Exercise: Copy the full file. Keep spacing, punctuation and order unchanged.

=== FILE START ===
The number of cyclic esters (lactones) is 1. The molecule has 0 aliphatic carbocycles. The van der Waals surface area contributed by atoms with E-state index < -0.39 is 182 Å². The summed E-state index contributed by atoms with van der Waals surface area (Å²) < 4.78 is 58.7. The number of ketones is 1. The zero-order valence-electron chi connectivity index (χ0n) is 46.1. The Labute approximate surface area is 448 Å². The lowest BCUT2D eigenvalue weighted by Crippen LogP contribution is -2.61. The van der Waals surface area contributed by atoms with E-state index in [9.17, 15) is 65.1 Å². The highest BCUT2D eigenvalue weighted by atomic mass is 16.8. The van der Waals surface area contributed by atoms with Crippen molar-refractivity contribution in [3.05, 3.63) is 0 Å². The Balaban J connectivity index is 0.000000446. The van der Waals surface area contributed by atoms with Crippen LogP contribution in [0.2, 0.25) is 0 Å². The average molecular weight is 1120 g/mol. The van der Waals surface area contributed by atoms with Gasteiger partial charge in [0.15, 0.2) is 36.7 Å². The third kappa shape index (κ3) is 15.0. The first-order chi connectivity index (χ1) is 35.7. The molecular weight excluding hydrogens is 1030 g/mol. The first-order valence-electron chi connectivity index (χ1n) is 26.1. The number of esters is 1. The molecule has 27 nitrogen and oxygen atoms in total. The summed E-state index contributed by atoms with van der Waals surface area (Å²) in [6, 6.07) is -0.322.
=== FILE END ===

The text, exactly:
The number of cyclic esters (lactones) is 1. The molecule has 0 aliphatic carbocycles. The van der Waals surface area contributed by atoms with E-state index < -0.39 is 182 Å². The summed E-state index contributed by atoms with van der Waals surface area (Å²) < 4.78 is 58.7. The number of ketones is 1. The zero-order valence-electron chi connectivity index (χ0n) is 46.1. The Labute approximate surface area is 448 Å². The lowest BCUT2D eigenvalue weighted by Crippen LogP contribution is -2.61. The van der Waals surface area contributed by atoms with E-state index in [9.17, 15) is 65.1 Å². The highest BCUT2D eigenvalue weighted by atomic mass is 16.8. The van der Waals surface area contributed by atoms with Crippen molar-refractivity contribution in [3.05, 3.63) is 0 Å². The Balaban J connectivity index is 0.000000446. The van der Waals surface area contributed by atoms with Crippen LogP contribution in [0.2, 0.25) is 0 Å². The average molecular weight is 1120 g/mol. The van der Waals surface area contributed by atoms with Gasteiger partial charge in [0.15, 0.2) is 36.7 Å². The third kappa shape index (κ3) is 15.0. The first-order chi connectivity index (χ1) is 35.7. The molecular weight excluding hydrogens is 1030 g/mol. The first-order valence-electron chi connectivity index (χ1n) is 26.1. The number of esters is 1. The molecule has 27 nitrogen and oxygen atoms in total. The summed E-state index contributed by atoms with van der Waals surface area (Å²) in [6, 6.07) is -0.322.